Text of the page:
Over the last two decades, there has been growing interest from smaller and mid-size companies in forming a captive as a risk transfer vehicle. For many, however, the resources and capital required to form a single or pure captive is not a viable option. That’s where the use of cell captives come in, with dozens of domiciles allowing for this type of captive structure. When compared to a pure captive, cell captives are more easily launched, generally require less capital and can separate risk by lines of business. They also can be easily expanded or quickly shut down.
There are several types of cell captives: Protected Cell Captive (PCC), Incorporated Cell Captives (ICC) and Series LLC Captives.
A PCC is a legal corporate entity in which the assets and liabilities are segregated and protected within one or many cells within the company, also called “the core”. Each cell is legally independent of the other cells and often from the main core itself. Each protected cell’s finances, therefore, must be separately accounted for on the books of the core company. With this structure, the assets of one cell cannot be affected by the liabilities of another.
An ICC is similar to the Protected Cell Captive but each individual cell is incorporated and considered its own separate legal entity. The core company and the incorporated cells must file separate premium tax returns and are each required to meet the minimum and maximum premium tax limits as legislated by their domicile. The cells segregated by this structure are considered to have “higher and thicker” walls separating them from one another.
A series LLC captive bears similarity to a protected cell captive: The LLC is a separate legal entity that can form one or more series business units (SBUs) that are not separate legal entities but which can have limited liability and operational independence, much like a PCC. The core company has a minimum capital requirement (that is often quite lower than for regular captives) and when those requirements are met, the SBUs can generally begin operation. Each SBU can obtain its own tax number and will file its own tax returns. One limitation is that an existing SBU will often only allow a limited range of permitted lines of coverage.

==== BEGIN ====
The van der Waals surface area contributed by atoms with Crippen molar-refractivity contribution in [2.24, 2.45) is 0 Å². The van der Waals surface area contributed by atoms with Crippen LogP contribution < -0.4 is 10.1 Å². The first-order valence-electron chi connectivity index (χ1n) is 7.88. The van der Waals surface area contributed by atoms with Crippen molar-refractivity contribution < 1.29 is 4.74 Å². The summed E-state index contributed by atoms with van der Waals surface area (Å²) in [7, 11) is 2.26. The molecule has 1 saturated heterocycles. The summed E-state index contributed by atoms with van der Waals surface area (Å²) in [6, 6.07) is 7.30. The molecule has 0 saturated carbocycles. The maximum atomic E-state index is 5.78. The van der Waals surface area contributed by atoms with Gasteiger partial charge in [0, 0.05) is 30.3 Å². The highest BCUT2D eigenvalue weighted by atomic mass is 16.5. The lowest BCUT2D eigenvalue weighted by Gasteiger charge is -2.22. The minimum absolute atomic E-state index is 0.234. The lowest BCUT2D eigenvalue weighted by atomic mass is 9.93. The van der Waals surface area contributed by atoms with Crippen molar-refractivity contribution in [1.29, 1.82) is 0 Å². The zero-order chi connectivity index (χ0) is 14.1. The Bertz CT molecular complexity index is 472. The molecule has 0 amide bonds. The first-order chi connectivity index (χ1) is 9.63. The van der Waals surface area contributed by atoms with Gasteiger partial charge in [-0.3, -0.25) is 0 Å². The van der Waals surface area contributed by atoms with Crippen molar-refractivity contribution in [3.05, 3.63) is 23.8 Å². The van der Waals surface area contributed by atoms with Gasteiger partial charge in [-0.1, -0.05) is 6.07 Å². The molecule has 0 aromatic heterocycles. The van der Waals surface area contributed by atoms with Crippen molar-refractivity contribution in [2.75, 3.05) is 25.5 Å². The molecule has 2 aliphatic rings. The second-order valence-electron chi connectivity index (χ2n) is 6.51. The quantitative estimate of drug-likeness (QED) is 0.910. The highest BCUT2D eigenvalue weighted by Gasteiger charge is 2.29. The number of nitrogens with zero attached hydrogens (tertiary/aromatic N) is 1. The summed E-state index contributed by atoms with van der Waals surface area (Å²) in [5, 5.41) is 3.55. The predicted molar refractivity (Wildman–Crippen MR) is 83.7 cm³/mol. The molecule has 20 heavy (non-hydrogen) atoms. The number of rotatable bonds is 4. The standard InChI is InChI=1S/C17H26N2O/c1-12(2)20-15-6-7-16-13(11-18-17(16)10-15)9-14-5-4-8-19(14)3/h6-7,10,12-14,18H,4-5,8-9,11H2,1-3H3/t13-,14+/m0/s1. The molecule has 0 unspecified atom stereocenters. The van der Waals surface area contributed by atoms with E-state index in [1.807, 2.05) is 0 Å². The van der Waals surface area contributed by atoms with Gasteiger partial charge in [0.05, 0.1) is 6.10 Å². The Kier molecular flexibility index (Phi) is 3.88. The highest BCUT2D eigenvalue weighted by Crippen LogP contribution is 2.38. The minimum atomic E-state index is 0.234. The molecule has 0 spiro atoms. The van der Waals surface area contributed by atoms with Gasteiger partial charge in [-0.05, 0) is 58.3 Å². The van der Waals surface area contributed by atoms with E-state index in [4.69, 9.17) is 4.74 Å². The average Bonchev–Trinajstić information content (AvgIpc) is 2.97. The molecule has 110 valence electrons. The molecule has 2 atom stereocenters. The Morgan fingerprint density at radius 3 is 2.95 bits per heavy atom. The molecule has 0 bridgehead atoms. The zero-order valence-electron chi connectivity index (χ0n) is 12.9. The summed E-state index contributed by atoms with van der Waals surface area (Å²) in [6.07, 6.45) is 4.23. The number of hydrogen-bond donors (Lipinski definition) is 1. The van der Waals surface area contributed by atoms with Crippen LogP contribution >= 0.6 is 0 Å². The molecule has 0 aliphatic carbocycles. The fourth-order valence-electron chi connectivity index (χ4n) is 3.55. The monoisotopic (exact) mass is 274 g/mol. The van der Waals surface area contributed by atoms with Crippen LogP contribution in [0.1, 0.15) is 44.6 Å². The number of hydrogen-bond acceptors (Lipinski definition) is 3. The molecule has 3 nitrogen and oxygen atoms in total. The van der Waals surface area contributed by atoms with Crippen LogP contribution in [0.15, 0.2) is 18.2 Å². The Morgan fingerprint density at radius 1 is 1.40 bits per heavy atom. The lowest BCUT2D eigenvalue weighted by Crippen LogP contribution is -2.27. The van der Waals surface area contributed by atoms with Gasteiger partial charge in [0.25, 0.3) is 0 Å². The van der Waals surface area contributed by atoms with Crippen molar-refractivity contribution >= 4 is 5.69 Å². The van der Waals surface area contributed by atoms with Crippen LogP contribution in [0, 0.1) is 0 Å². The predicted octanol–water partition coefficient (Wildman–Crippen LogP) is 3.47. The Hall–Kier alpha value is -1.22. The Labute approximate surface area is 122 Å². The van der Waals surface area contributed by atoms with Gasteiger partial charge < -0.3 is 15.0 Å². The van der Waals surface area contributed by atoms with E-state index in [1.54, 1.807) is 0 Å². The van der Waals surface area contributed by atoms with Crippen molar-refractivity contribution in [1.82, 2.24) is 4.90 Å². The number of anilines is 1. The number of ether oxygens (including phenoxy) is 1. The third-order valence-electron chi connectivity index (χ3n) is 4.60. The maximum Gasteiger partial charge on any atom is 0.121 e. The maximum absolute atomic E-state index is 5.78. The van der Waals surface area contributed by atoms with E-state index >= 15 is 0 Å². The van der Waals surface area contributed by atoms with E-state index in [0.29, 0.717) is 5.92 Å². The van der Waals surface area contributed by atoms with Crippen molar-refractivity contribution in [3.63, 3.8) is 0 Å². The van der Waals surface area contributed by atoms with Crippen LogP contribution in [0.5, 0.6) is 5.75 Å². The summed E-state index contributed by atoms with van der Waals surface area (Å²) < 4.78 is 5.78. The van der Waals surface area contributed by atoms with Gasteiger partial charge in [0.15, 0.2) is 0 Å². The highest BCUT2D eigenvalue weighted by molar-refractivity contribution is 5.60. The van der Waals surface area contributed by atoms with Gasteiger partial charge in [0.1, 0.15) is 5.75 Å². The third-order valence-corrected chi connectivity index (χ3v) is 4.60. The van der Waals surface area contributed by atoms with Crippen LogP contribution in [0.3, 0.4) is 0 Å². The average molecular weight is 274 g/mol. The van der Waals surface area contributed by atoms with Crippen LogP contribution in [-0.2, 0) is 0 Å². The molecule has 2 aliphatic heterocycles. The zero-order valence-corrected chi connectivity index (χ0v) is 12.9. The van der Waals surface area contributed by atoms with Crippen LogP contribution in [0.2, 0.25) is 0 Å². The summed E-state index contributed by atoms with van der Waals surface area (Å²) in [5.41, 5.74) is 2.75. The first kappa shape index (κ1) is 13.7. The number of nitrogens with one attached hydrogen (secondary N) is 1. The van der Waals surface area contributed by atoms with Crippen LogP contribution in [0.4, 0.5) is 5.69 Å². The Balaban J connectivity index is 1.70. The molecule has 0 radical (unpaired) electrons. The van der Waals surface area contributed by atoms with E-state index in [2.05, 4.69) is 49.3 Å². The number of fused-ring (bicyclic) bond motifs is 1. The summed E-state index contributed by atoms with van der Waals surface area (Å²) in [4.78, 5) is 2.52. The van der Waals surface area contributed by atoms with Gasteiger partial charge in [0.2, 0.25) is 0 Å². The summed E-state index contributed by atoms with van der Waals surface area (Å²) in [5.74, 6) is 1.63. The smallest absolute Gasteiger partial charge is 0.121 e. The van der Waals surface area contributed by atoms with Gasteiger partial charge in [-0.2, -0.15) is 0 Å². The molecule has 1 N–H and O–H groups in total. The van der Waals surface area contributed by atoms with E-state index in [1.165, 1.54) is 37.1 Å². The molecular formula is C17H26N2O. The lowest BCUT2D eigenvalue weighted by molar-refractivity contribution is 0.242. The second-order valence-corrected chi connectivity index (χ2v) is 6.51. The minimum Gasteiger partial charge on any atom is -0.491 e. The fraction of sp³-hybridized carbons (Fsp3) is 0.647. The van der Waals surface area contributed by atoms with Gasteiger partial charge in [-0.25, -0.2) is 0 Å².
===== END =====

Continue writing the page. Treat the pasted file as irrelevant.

Segregation of the assets and liabilities of each individual cell of a company is what makes cell captives advantageous. Like pure captives, cell captives enjoy the benefits of lower premiums, more control over the risks covered, potential dividends for owners, as well as tax benefits and other tax-saving opportunities. There are other advantages, too, including the fact that, once the core company of the cell captive is established, it is relatively quick for new cells to be launched and begin operations. Cell captives can also separate from the main company and transition into a regular or pure captive. This is particularly so for ICCs that will already have separate finances and their own board of directors. Cell captives are also very flexible allowing for the captive to meet the needs of its owners.
In addition to a cell captive’s flexibility and lower capital requirement than a pure captive, the widespread interest and growth in this area is also because these structures are well suited for emerging risks that are categorized as “high severity, low frequency”, such as employment practices liability insurance, product recall, errors and omissions, catastrophic, cyber and reputational risk.
Caitlin Morgan specializes in providing captive solutions for all types of businesses including structuring cell captives. We can assist you in evaluating whether your insured will be a good candidate for a captive. For more information about our services, please contact us at 877.226.1027.